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'Shooting down of jet could be game changer for Russia and Turkey'

A Russian warplane has been shot down by Turkish jets after it violated Turkish airspace. Dr. Can Kasapoglu, a Research Fellow at the NATO Defense College, believes that such incident was to be expected.

DW: A Russian military jet has reportedly been shot down by Turkish forces. Was such an incident to be expected?

Kasapoglu: Turkey made it very clear that it would not change its rules of engagement depending on the nationality of the violating aircraft. About one month ago Turkey downed a Russian unmanned drone.

Turkish authorities had warned Russia not to violate Turkish airspace.

Turkey demonstrated that its rules of engagement are robust and shouldn't be tested, whether by Syrians or Russians.

Why do you think a Russian aircraft was flying over that area?

Sukhoi-24 are deep air interdiction tactical bombers. They are mainly used in aheavy ground bombardment. Who was it bombing? The Turkmen fighters [Syrian Turkmen Army], who are ethnic Turks fighting against the Syrian regime with Turkey's backing. We are talking about 5,000-9,000 Turkish-speaking fighters. They were under heavy attack by the Syrian forces who have been supported by the Russians and Iranians for a long time. There has been some frustration in Turkey about that.

One reason is that following the Paris attacks and due to the talks between the US and Turkey during the G-20 summit in Antalya, Ankara and Washington were discussing the prospects of an enhanced and intensified joint air operation over Syria. This operation was planned, as we understand, to be in support of some anti-Assad elements on the ground in Syria, like the Free Syrian Army and Turkmen forces. In return, the Syrians, Russians and Iranians moved against the Turkmen forces on the ground, as a "proxy punishment" against Turkey. The Russian aircraft was flying to bomb Turkmen forces.

Basically, this aircraft violated Turkish airspace. This is very critical. We do not want to see the a situation like in the Baltics on NATO's southern flank and in Turkish airspace.

What do you mean by that?

Can Kasapoglu Militäranalyst am EDAM in Istanbul

Military analyst Can Kasapoglu

Russian violations of the air space over Baltic countries have basically become business as usual – we don't want to see such developments on NATO's southern flank, which includes Turkey's airspace.

The Russians claim their plane was still in Syrian airspace when it was downed. What do you know about where it was shot down – over Turkey or over Syria?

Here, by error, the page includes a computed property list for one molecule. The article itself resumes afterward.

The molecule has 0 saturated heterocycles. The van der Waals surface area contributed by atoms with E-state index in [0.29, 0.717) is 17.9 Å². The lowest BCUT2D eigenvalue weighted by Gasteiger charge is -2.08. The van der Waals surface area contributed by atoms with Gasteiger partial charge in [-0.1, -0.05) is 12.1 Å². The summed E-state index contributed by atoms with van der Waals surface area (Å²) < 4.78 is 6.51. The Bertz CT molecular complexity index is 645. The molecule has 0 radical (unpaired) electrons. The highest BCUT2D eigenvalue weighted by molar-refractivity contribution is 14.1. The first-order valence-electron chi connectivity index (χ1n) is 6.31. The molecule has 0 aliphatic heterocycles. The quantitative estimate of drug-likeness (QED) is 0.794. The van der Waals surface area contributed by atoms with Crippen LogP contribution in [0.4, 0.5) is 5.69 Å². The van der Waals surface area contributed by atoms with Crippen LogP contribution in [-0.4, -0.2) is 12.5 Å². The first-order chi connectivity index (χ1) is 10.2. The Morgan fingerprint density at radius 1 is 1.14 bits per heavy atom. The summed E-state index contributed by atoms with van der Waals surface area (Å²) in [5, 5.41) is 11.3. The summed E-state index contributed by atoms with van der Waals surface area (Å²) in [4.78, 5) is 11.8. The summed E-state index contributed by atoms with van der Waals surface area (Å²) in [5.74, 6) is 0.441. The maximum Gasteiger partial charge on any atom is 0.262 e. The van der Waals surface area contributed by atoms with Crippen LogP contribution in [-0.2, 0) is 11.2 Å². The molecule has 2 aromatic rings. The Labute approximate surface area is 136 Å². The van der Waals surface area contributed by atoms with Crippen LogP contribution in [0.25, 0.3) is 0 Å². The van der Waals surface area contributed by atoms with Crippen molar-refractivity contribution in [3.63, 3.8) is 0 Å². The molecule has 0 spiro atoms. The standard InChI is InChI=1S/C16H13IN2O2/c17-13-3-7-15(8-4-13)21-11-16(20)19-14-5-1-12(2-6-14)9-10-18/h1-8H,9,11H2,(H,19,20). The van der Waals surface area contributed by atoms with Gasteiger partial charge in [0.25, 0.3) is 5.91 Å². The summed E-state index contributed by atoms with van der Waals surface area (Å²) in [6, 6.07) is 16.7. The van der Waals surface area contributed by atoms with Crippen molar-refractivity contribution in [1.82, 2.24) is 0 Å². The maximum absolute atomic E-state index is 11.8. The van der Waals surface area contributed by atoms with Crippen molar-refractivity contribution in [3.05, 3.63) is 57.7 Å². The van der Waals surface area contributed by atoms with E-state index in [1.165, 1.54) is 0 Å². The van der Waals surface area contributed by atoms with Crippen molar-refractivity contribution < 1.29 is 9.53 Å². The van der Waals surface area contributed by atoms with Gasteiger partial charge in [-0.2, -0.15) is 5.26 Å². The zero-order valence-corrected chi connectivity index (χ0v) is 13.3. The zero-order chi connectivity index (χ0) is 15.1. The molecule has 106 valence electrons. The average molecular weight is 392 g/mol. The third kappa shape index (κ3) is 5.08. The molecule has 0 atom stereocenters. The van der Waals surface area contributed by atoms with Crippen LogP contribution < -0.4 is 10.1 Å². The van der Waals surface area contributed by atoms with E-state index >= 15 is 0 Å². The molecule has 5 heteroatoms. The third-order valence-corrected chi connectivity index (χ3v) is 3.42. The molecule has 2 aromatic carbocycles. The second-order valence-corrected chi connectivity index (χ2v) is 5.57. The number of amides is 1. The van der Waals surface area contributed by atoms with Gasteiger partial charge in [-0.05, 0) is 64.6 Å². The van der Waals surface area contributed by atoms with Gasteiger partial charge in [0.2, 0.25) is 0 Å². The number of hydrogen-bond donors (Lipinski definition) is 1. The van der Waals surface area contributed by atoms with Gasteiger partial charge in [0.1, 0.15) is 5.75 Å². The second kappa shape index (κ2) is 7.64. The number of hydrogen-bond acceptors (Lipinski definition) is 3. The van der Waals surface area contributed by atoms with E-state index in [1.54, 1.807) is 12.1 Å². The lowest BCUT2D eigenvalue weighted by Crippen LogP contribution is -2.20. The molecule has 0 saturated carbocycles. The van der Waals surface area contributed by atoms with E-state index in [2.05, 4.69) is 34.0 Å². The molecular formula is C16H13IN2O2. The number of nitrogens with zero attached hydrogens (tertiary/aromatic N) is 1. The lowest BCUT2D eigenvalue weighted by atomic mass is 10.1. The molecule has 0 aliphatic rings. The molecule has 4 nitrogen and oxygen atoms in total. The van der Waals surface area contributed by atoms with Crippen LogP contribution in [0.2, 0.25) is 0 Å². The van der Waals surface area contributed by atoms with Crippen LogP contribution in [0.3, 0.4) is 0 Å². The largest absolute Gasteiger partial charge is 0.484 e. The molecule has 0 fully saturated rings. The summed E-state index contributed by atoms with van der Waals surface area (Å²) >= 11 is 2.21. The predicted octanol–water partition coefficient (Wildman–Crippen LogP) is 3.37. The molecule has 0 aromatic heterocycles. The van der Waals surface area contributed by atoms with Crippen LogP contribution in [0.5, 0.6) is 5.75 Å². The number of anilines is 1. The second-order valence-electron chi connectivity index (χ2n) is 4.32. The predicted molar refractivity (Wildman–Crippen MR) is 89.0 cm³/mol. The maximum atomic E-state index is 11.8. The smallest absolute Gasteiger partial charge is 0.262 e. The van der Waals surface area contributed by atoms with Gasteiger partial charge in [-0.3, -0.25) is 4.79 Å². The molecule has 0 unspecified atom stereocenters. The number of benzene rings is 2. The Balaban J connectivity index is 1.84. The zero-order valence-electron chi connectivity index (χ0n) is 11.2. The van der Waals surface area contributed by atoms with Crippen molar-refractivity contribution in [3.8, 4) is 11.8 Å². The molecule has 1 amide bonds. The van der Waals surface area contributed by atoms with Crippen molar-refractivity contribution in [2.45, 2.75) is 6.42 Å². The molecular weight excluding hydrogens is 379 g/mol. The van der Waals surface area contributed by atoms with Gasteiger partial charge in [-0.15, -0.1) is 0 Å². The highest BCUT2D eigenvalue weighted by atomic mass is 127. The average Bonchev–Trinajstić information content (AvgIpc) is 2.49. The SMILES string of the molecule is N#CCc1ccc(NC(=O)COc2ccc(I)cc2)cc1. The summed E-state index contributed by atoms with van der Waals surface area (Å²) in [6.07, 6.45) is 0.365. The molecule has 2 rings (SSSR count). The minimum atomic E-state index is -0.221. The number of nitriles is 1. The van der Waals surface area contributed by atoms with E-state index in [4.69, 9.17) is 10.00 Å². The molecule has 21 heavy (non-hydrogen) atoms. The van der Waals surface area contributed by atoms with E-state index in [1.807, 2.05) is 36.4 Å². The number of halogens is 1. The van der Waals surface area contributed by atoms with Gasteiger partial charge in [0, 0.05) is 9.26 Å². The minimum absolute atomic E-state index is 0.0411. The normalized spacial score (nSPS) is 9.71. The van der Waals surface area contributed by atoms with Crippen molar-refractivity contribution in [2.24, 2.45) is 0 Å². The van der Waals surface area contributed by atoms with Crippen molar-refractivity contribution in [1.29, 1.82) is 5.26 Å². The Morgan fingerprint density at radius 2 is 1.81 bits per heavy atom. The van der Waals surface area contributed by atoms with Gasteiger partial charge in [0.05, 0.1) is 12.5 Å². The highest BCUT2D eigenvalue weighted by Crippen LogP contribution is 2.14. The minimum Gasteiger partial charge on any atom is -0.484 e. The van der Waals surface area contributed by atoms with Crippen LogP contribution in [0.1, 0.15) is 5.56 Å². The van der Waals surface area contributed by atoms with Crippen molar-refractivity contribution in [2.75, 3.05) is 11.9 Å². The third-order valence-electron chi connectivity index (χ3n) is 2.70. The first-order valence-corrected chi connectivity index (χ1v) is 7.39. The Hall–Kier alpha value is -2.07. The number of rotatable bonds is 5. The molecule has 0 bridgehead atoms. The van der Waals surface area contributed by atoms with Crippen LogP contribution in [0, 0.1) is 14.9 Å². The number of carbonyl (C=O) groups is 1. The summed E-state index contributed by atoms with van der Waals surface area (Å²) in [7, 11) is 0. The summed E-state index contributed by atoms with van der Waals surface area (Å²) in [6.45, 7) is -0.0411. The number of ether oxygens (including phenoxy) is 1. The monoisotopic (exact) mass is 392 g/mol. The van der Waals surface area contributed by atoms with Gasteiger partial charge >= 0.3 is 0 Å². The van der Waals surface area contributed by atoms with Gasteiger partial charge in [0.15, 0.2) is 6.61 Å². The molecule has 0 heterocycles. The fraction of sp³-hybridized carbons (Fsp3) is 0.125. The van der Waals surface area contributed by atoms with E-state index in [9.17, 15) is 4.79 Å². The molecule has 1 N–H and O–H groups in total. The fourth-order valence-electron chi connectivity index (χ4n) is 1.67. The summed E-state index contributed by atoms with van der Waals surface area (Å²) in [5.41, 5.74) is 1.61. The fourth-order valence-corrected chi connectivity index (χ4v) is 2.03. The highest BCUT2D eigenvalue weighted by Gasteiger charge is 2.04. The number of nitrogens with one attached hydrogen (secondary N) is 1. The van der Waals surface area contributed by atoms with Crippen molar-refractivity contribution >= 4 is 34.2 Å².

The Turkish procedure is this: If they come within twelve miles (20 kilometers) of Turkish airspace, Turkey starts to warn them. If they come within five miles (8 kilometers) of Turkish airspace, Turkey prepares its air F-16 patrol jets for interception and keeps issuing warnings. And then if any aircraft coming from Syria violates Turkish airspace, it's shot down. According to this procedure, and if we keep in mind previous Russian violations, we can conclude that this

Sukjoi-24 violated Turkish airspace.

What consequences this will have for relations between Russia and Turkey?

Russian foreign minister Sergey Lavrov was planning to travel to Turkey on Wednesday. It will be interesting to see if he comes or not. [Editor's note: Shortly after this interview was conducted, Lavrov canceled his trip and advised Russians against travel to Turkey "for tourism or any other reason."]

If Russia wants to escalate the situation, there will be more airspace violations. Then we could see a more significant escalation - not only between Russia and Turkey, but also between NATO and Russia. Turkish top officials made it very clear that these are violations not only of Turkish airspace, but of NATO airspace.

This is the first time that a NATO country shoots down a Russian military jet. What does this mean for Russia-NATO relations?

This escalation now no longer involves NATO's Baltic member countries but one of the most powerful military actors of the alliance: Turkey. President Erdogan underlined that

Russia could lose a friend if it continued to act like that.

Until now Russia has had very good relations with Turkey, focusing on trade and energy cooperation. The latest developments could make for an additional game changer for these relations.

After the terror attacks in Paris, Russia is pushing for a grand international coalition against IS. What does this incident with the jet mean for such plans?

If Russia really wanted to be part of an anti-IS coalition they should choose different targets on the Syrian battleground. From the very beginning, the focus of the Russian operation was not IS, but rather the moderate Syrian opposition. Secondly - instead of violating NATO airspace they should coordinate their efforts with those of the other actors in the anti-IS coalition.

Do you think Turkey could ask for NATO's support now?

Most probably. In every crisis in the Middle East, we've seen Turkey appeal to NATO. We are now hearing that the Turkish Prime Minister's office is launching a diplomatic campaign to explain Turkey's position. I don't see an initiation of Article 5, but Article 4 is on the table, which means a consultation about a grave security and defense situation.

*Dr. Can Kasapoglu is an Eisenhower Research Fellow at the NATO Defense College, and a defense analyst with the the EDAM Centre For Economics And Foreign Policy Studies in Istanbul. He holds a PhD from the Turkish War College. The opinions expressed in this interview are his own, not necessarily those of the alliance.

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